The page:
Wednesday, August 29, 2012


The Anchoress opened a post for comments a few days ago with the provocative title "I expect the crowd in power to destroy everything...".

The majority of the comments spoke of generators or "I have never owned a gun, but a recent incident has changed my mind" or of how they had already stockpiled food and ammunition.

One person more calmly wrote "Don’t look to the doomsday shows on Discovery to emulate – go talk to your Grandparents and great Grandparents. They are the role-models for getting-bye in the upheaval that’s coming."

I know the sampling is not random, but the overall tone was depressing. It isn’t just about Obama; he’s almost irrelevant to their sense that the powers-that-be are feckless at best. Of course the math is undeniable: we’re headed for inflation(=theft) or default, and a resulting deep economic shock, even if we actually try to implement honest budgets. The endgame gets worse the more monkeying we do with money.

And we’ve spent the past few decades carefully segmenting the population into grievance groups. That doesn’t sound like a recipe for mutual "we’re all in this together" aid. Blame fests seem more likely, and we know what happens when those are organized. Marriages redefined into self-fulfillment contracts don’t sound like a way to organize uncles and cousins into mutual aid either.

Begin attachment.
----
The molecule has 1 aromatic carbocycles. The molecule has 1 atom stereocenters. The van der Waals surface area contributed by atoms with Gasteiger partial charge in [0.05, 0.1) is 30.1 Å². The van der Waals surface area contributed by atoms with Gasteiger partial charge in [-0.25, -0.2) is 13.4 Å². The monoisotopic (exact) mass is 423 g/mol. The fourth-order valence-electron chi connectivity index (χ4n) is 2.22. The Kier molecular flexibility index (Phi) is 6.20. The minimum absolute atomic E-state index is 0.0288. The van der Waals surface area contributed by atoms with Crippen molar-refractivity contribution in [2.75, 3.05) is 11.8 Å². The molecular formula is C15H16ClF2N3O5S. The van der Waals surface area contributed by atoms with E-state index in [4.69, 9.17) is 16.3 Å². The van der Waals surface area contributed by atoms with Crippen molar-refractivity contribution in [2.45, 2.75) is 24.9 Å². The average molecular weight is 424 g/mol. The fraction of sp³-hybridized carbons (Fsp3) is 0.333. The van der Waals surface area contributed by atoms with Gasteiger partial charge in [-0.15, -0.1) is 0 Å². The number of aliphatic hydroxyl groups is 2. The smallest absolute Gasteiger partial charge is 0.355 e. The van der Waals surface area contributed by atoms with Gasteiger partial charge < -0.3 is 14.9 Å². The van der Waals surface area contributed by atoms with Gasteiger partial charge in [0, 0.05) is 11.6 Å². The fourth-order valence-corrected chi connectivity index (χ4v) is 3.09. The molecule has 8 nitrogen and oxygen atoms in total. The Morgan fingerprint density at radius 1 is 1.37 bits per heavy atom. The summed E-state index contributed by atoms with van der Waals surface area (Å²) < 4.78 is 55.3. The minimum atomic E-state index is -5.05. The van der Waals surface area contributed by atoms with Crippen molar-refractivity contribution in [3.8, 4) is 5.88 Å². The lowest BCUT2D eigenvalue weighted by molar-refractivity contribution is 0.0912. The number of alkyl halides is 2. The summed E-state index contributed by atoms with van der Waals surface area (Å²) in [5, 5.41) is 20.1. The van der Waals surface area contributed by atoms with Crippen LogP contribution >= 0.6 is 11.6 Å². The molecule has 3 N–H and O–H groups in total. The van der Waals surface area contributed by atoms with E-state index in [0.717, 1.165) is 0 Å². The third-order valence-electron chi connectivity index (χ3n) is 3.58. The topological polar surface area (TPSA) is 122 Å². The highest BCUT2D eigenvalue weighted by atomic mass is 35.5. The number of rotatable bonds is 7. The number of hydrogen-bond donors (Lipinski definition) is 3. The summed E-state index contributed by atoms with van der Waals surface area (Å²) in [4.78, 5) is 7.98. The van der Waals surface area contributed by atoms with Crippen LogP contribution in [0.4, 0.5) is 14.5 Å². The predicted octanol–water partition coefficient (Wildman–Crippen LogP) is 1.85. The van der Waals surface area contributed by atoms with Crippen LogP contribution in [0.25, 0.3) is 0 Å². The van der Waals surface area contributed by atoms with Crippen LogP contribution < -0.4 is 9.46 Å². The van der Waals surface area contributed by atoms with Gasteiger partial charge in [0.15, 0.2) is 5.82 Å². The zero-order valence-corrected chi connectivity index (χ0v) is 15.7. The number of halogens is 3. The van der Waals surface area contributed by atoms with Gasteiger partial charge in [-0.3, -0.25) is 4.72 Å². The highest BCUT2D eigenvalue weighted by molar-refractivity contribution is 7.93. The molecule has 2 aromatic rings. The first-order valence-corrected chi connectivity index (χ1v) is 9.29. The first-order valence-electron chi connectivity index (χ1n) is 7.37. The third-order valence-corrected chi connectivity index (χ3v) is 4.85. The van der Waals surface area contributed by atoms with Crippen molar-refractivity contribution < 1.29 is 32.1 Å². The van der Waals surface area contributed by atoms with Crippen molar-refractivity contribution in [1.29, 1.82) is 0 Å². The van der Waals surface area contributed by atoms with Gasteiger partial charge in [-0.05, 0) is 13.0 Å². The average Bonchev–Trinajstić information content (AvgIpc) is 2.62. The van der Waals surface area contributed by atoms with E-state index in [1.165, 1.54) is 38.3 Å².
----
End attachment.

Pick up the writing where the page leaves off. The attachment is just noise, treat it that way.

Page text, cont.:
So, trouble, and long-lasting trouble at that. In the short term stockpiling for short interruptions or longish power outages is a no-brainer. (Even if you don’t believe in economic forecasts, believe in bad weather.) Long term you can’t plan for reliably.

But isn’t there something else we can do besides prepare ourselves? Some way of being examples and making neighbors neighbors? I’d hoped the Anchoress’ commenters would have had more ideas.

My gut feeling is that whatever it is, any changes in the larger society’s attitudes are going to be a by-product and not the goal.


Texan99 said...

You might find this interesting:

I've found myself more and more tending to speculation about societal collapse in the last few years. The Y2K scare passed me right by, but I certainly wonder now what will happen to our life savings, and I think a lot about how to make our little garden patch and chicken coop operation here more self-sustaining.

james said...

It is. I'd not heard of it before.

We live in a small city in a lower middle class neighborhood with lots of county housing. Tiny lot with the house taking up a good chunk of that. Autarky is not happening, and the weather this year illustrates how risky farming can be. There's a little neighbor-to-neighbor help; there needs to be more.

Texan99 said...

You can grow an awful lot of food in a very small garden -- probably easily more than your household can use. Our vegetable garden in suburban Houston, on a standard 100x125 lot, was only about 20 feet square.